OldManSkateSesh — Who, What, Why?
I grew up skateboarding. I loved everything about it. The “kakunk kakunk” of the wheels on the cracks in the sidewalk. The curbs and launch ramps. The cuts and broken bones and scars. The endless pursuit to do that next trick. Everything.
The 80’s were the years of my youth. I grew up in the Bones Brigade era with Tony Hawk, Steve Caballero, Tommy Guerrero, Rodney Mullen, Mike McGill, and Lance Mountain. Christian Hosoi, Lester Kasai, Steve Steadham, Kevin Staab. There were demos on weekends and contests at local parks. Animal Chin was missing and the Chin ramp was in my city, Oceanside.
I went to school and hung with people who would become pro skaters and skate company owners and skate team managers. I was never quite good enough to be any of those, but my love for the sport and culture kept me skating into the 90’s after high school was over. I would skate to work and school and even when my car was not in the shop.
Then life and work and bills and responsibilities and dating and marriage and kids and diapers and lack of sleep and rinse and repeat and rinse and repeat and preschool and kindergarten and this and that and more bills and more work and more responsibility hit. Hard. Free time was a thing of the past and the skateboarding everyday became weekly became monthly became something I used to do as a kid.
I still watched the contests online and on TV and read the magazines to stay up on the world of skate but always from a distance. I always dreamed of getting back on a board but never seemed to “have the time”. Soon my kids were older and my career allowed me some freedom and still I was all talk and no action.
I wanted to teach my kids how to skate and learn to love it the same way I do. Better yet, I wanted to lead by example. Friends of mine were getting back out there and relearning how to ride a board and their crew was meeting on weekends. We went to the Bones Brigade: An Autobiography premier at the La Paloma Theatre in Encinitas and sat in a theater with the legends of skateboarding. It was like the X Games threw up in the room and I was energized more than ever to skate. I mentioned that I wanted to skate again (a lot) and my wife listened.
For Christmas (many years ago now) my incredible wife bought me a gift certificate for Mike McGill’s Skate Shop. I had no excuse now. My daughter wanted to buy a board with Christmas money and we went that weekend. The shop had the most helpful and friendly staff and a great selection. I wasn’t judged for asking questions like, “what size board should I get?” or “what trucks/wheels/bearings are good?”. They were really busy so I left my board, trucks, risers, wheels, bearings, hardware, griptape, and rails to be assembled.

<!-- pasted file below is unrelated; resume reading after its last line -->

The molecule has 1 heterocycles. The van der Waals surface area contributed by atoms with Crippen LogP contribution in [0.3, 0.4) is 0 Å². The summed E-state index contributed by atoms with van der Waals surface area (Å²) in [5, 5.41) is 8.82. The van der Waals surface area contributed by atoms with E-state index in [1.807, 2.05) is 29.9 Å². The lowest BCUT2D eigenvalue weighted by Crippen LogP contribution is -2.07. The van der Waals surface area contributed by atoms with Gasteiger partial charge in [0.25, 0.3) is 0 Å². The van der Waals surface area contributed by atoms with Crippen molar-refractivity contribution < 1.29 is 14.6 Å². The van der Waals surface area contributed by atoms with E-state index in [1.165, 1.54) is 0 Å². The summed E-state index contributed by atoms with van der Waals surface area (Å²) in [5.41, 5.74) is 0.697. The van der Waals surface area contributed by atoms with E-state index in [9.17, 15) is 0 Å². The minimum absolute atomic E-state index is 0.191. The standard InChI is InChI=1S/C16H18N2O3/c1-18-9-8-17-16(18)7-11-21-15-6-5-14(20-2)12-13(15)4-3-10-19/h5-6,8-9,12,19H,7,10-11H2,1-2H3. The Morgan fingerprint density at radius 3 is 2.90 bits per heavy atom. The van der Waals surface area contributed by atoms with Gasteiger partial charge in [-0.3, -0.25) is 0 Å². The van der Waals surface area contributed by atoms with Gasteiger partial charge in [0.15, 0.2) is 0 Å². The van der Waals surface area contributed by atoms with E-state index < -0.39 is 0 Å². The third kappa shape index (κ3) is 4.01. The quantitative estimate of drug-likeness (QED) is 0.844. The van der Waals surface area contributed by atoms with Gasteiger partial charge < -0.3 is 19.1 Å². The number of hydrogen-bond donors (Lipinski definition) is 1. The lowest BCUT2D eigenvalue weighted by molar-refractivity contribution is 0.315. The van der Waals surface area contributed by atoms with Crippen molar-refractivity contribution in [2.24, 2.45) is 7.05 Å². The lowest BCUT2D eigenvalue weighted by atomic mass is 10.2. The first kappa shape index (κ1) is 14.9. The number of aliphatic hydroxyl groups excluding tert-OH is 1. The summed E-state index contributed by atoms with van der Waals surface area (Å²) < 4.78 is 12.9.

I came back to find one of my childhood legends building my board, Mike McGill himself! His daughter was helping too. Mike gave me tips about riding pools and getting back into it after a while. He suggested pads and a helmet (my wife agreed). The experience was surreal and perfect and I had to skate. Had to.
I had a board, pads, helmet, and a drive to relearn what I had sadly forgotten. My kids were stoked to join me on the journey and we made the plan to join my friends of fellow 30-somethings and their kids at the local skatepark on Saturday morning. Early. Real early.
We go early so we have the place to ourselves, free of the chaos of good kids and aggro teens and 20-somethings who take over the park all day. Sure, it’s cold. Sure, it’s early. But we have no pressure or judgement or angry people to contend with. We only have support and encouragement and freedom to skate and the ride. We leave the skate spots better than we found them and have a community of friends and like-minded men and women who genuinely LOVE skateboarding and everything it is.
#OldManSkateSesh was the hashtag we used for our pictures and posts about the sessions and it spun into an idea to make a website dedicated to those Dads who want to learn to skate with their kids. This is a place for stories and pictures and video of the journey and the passion for the culture. It's grown to form the community we are now and continues to grow.
I am not a good skater. I wear pads like I am riding the MegaRamp in the X games. I fall down. A lot. I am a great Dad and a man who wants to stay young by learning all over again. Years after getting back on a board and I still am not good. Who cares!?! Not me. I ride and cruise and do what I can when I can and don't give two shits what others think. Funny part, no one cares if you are good or bad or great. The fact that you are there sharing the stoke is all that matters. Come skate. You will thank yourself. Join us, would you?